In ‘Restless Creature,’ a Portrait of Pain and Meaning

In conversation and in movement, the documentary captures a defining moment in the life of storied dancer Wendy Whelan.

In the past, the offstage life of a ballerina was shrouded in mystery. But in the era of reality television, it makes perfect sense that the camera follows New York City Ballet principal dancer Wendy Whelan just about everywhere in the new documentary Restless Creature. After 30 years dancing with the company, she’s contemplating retirement and considering what might happen next while grappling with a debilitating hip injury. From physical-therapy appointments and massage sessions all the way to the operating room, directors Linda Saffire and Adam Schlesinger give us a remarkably unvarnished look at an extraordinary life.

Whelan joined NYCB at a precarious time for the company: George Balanchine had just died, and the institution’s future was in flux. Her work there helped to launch its next phase, as well as the careers of two significant 21st-century choreographers, Christopher Wheeldon and Alexei Ratmansky. She’s an integral part of an important institution, but as we watch her in rehearsals and listen in on her commentary, it becomes clear that the decisions she needs to make at this point are entirely personal. It’s not about a legacy or a company so much as it is about someone who has been dancing her entire life, and who needs to find some way to maintain that commitment.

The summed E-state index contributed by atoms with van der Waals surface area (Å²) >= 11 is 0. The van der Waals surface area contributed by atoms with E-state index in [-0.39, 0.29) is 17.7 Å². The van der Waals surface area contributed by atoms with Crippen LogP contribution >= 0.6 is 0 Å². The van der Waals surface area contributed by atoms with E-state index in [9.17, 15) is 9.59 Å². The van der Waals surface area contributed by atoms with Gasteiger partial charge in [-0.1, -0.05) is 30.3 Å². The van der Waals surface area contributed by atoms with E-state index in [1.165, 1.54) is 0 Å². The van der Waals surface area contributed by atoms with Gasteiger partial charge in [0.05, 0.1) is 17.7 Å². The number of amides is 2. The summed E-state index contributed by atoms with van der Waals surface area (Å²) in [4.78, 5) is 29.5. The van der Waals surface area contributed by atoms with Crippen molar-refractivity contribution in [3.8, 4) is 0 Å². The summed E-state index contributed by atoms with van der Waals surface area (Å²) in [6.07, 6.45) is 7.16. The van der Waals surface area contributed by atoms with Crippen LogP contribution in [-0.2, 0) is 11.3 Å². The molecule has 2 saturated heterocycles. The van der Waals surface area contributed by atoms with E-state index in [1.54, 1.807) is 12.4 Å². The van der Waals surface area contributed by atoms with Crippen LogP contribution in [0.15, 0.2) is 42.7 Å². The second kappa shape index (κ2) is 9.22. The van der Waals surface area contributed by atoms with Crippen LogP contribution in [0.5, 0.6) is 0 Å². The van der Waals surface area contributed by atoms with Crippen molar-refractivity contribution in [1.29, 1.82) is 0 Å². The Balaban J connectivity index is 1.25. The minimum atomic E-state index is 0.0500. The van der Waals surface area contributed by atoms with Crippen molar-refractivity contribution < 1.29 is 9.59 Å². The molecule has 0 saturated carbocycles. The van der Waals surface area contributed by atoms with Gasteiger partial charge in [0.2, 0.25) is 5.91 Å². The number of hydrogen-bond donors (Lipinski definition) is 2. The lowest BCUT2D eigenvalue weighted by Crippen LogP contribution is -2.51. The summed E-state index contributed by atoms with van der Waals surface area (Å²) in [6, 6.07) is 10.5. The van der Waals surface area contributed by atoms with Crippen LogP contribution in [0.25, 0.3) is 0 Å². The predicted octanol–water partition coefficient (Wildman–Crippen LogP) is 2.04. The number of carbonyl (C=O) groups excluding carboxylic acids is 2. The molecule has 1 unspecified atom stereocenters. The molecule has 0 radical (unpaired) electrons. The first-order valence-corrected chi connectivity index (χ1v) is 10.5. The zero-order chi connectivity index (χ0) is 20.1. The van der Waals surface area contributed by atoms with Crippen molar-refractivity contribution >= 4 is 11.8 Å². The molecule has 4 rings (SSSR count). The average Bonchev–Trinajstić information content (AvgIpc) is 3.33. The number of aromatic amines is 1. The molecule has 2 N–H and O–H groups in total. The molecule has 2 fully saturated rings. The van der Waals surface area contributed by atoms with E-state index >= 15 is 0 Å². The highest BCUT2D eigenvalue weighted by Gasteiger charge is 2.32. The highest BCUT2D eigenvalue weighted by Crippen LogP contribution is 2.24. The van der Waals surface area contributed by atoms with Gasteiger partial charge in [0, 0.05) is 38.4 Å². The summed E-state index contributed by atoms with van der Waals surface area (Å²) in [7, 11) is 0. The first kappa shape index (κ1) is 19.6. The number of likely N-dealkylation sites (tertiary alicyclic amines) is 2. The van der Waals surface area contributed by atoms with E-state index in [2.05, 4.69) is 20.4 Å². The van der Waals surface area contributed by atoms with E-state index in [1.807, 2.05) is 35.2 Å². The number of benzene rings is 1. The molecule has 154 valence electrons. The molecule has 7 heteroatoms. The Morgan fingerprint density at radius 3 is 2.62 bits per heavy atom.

And so she heads off to Vail, and that operating room, where we watch sports surgeon Marc Philippon reconstruct the labrum of her right hip joint, looking for all the world like a video-gamer in his use of arthroscopic tools. Rehab is longer and more grueling than Whelan anticipated, but the biggest challenges seem to be more mental than physical—for someone who has said “If I don’t dance, I’d rather die,” the trick is literally to find the next step.

For Whelan, that step is a shift out of neo-classical ballet and into more contemporary dance styles. Her status in the dance world really works in her favor here; she is able to commission new duets from four different choreographers for a touring program that she hopes to use as a bridge to this new life. And though the transition is less seamless than she’d hoped, with her lengthy rehab slowing her down, her experiment seems to have worked: The film follows her performing life after her NYCB retirement in 2014, and she is still in the studio, working on new creations.

Restless Creature is full of dancing, but it’s also full of conversations. We eavesdrop on Whelan as she talks through her dilemma with many of her colleagues (including Pacific Northwest Ballet artistic director Peter Boal, who danced with her at NYCB), and though the particulars of her job are specific to dancing, what becomes clear is how universal her fundamental desire is—to find meaningful work and to do it well. Northwest Film Forum, 1515 12th Ave., 329-2629. $12. July 26–Aug. 3. See nwfilmforum.org for times.

arts@seattleweekly.com

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